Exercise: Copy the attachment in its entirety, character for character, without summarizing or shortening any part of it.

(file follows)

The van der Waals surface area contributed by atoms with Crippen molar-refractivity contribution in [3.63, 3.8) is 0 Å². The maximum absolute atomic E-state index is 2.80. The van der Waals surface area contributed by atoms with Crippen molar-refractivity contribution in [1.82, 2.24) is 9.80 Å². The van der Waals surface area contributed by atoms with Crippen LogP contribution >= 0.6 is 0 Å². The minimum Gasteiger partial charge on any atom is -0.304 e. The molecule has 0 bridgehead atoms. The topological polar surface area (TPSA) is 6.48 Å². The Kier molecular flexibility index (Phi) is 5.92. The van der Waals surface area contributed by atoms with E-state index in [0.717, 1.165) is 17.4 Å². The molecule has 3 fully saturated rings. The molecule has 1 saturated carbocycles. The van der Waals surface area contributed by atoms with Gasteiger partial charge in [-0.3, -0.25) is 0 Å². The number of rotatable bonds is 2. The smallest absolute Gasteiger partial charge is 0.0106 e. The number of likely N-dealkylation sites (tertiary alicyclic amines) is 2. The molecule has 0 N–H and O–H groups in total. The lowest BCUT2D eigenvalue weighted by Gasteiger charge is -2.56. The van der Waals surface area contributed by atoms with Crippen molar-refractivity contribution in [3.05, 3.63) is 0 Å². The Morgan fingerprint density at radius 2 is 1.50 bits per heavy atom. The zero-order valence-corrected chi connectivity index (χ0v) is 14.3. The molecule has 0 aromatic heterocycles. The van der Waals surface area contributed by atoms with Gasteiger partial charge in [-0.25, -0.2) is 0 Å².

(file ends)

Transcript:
The van der Waals surface area contributed by atoms with Crippen molar-refractivity contribution in [3.63, 3.8) is 0 Å². The maximum absolute atomic E-state index is 2.80. The van der Waals surface area contributed by atoms with Crippen molar-refractivity contribution in [1.82, 2.24) is 9.80 Å². The van der Waals surface area contributed by atoms with Crippen LogP contribution >= 0.6 is 0 Å². The minimum Gasteiger partial charge on any atom is -0.304 e. The molecule has 0 bridgehead atoms. The topological polar surface area (TPSA) is 6.48 Å². The Kier molecular flexibility index (Phi) is 5.92. The van der Waals surface area contributed by atoms with E-state index in [0.717, 1.165) is 17.4 Å². The molecule has 3 fully saturated rings. The molecule has 1 saturated carbocycles. The van der Waals surface area contributed by atoms with Gasteiger partial charge in [-0.3, -0.25) is 0 Å². The number of rotatable bonds is 2. The smallest absolute Gasteiger partial charge is 0.0106 e. The number of likely N-dealkylation sites (tertiary alicyclic amines) is 2. The molecule has 0 N–H and O–H groups in total. The lowest BCUT2D eigenvalue weighted by Gasteiger charge is -2.56. The van der Waals surface area contributed by atoms with Crippen molar-refractivity contribution in [3.05, 3.63) is 0 Å². The Morgan fingerprint density at radius 2 is 1.50 bits per heavy atom. The zero-order valence-corrected chi connectivity index (χ0v) is 14.3. The molecule has 0 aromatic heterocycles. The van der Waals surface area contributed by atoms with Gasteiger partial charge in [-0.25, -0.2) is 0 Å².